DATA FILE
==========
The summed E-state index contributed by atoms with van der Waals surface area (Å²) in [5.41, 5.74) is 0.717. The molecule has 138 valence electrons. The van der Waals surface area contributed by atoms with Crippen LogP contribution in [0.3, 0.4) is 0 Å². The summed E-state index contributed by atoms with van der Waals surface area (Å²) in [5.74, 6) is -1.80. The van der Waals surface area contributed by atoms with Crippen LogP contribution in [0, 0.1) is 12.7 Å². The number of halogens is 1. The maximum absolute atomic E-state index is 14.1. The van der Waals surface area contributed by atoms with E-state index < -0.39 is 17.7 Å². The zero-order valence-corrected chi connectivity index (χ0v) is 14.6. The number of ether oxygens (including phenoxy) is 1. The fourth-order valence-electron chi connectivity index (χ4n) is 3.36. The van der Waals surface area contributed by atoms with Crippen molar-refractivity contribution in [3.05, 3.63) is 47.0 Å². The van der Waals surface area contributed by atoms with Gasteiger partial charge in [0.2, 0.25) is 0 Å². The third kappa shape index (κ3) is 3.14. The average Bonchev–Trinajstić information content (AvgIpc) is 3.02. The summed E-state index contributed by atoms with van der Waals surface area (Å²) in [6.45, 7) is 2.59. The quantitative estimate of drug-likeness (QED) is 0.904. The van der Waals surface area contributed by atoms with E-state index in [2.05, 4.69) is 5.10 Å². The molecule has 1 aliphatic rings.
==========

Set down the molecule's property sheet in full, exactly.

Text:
The summed E-state index contributed by atoms with van der Waals surface area (Å²) in [5.41, 5.74) is 0.717. The molecule has 138 valence electrons. The van der Waals surface area contributed by atoms with Crippen LogP contribution in [0.3, 0.4) is 0 Å². The summed E-state index contributed by atoms with van der Waals surface area (Å²) in [5.74, 6) is -1.80. The van der Waals surface area contributed by atoms with Crippen LogP contribution in [0, 0.1) is 12.7 Å². The number of halogens is 1. The maximum absolute atomic E-state index is 14.1. The van der Waals surface area contributed by atoms with E-state index < -0.39 is 17.7 Å². The zero-order valence-corrected chi connectivity index (χ0v) is 14.6. The number of ether oxygens (including phenoxy) is 1. The fourth-order valence-electron chi connectivity index (χ4n) is 3.36. The van der Waals surface area contributed by atoms with Crippen molar-refractivity contribution in [3.05, 3.63) is 47.0 Å². The van der Waals surface area contributed by atoms with Gasteiger partial charge in [0.2, 0.25) is 0 Å². The third kappa shape index (κ3) is 3.14. The average Bonchev–Trinajstić information content (AvgIpc) is 3.02. The summed E-state index contributed by atoms with van der Waals surface area (Å²) in [6.45, 7) is 2.59. The quantitative estimate of drug-likeness (QED) is 0.904. The van der Waals surface area contributed by atoms with E-state index in [2.05, 4.69) is 5.10 Å². The molecule has 1 aliphatic rings.